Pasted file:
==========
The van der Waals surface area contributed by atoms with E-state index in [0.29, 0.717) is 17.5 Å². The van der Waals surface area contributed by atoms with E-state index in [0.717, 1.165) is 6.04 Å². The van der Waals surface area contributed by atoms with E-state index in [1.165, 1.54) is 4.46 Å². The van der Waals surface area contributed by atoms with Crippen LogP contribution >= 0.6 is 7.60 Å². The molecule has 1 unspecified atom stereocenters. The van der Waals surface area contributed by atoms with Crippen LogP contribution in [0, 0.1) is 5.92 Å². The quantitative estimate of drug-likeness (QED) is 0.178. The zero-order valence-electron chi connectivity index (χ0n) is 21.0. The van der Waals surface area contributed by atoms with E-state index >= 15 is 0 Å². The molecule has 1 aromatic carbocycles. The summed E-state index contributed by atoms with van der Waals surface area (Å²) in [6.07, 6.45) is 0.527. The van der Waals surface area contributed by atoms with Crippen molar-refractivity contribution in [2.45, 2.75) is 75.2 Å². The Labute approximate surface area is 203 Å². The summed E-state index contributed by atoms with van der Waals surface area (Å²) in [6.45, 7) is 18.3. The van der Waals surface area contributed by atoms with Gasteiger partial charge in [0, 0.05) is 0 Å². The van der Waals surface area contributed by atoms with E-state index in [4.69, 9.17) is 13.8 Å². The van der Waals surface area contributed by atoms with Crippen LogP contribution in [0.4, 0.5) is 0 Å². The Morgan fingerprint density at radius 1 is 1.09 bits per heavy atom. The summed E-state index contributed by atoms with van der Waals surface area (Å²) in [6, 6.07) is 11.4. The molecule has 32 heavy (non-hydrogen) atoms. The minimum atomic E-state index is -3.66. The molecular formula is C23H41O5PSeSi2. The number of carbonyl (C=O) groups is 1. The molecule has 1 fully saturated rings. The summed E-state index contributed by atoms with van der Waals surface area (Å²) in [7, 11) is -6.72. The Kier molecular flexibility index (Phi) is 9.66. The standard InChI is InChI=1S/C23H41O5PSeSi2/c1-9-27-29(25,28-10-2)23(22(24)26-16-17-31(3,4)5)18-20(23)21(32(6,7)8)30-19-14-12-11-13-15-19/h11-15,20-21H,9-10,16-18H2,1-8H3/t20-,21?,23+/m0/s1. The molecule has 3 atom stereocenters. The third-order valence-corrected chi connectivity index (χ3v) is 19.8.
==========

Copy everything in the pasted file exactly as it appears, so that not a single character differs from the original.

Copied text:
The van der Waals surface area contributed by atoms with E-state index in [0.29, 0.717) is 17.5 Å². The van der Waals surface area contributed by atoms with E-state index in [0.717, 1.165) is 6.04 Å². The van der Waals surface area contributed by atoms with E-state index in [1.165, 1.54) is 4.46 Å². The van der Waals surface area contributed by atoms with Crippen LogP contribution >= 0.6 is 7.60 Å². The molecule has 1 unspecified atom stereocenters. The van der Waals surface area contributed by atoms with Crippen LogP contribution in [0, 0.1) is 5.92 Å². The quantitative estimate of drug-likeness (QED) is 0.178. The zero-order valence-electron chi connectivity index (χ0n) is 21.0. The van der Waals surface area contributed by atoms with E-state index >= 15 is 0 Å². The molecule has 1 aromatic carbocycles. The summed E-state index contributed by atoms with van der Waals surface area (Å²) in [6.07, 6.45) is 0.527. The van der Waals surface area contributed by atoms with Crippen molar-refractivity contribution in [2.45, 2.75) is 75.2 Å². The Labute approximate surface area is 203 Å². The summed E-state index contributed by atoms with van der Waals surface area (Å²) in [6.45, 7) is 18.3. The van der Waals surface area contributed by atoms with Gasteiger partial charge in [0, 0.05) is 0 Å². The van der Waals surface area contributed by atoms with E-state index in [4.69, 9.17) is 13.8 Å². The van der Waals surface area contributed by atoms with Crippen LogP contribution in [0.4, 0.5) is 0 Å². The Morgan fingerprint density at radius 1 is 1.09 bits per heavy atom. The summed E-state index contributed by atoms with van der Waals surface area (Å²) in [6, 6.07) is 11.4. The molecule has 32 heavy (non-hydrogen) atoms. The minimum atomic E-state index is -3.66. The molecular formula is C23H41O5PSeSi2. The number of carbonyl (C=O) groups is 1. The molecule has 1 fully saturated rings. The summed E-state index contributed by atoms with van der Waals surface area (Å²) in [7, 11) is -6.72. The Kier molecular flexibility index (Phi) is 9.66. The standard InChI is InChI=1S/C23H41O5PSeSi2/c1-9-27-29(25,28-10-2)23(22(24)26-16-17-31(3,4)5)18-20(23)21(32(6,7)8)30-19-14-12-11-13-15-19/h11-15,20-21H,9-10,16-18H2,1-8H3/t20-,21?,23+/m0/s1. The molecule has 3 atom stereocenters. The third-order valence-corrected chi connectivity index (χ3v) is 19.8.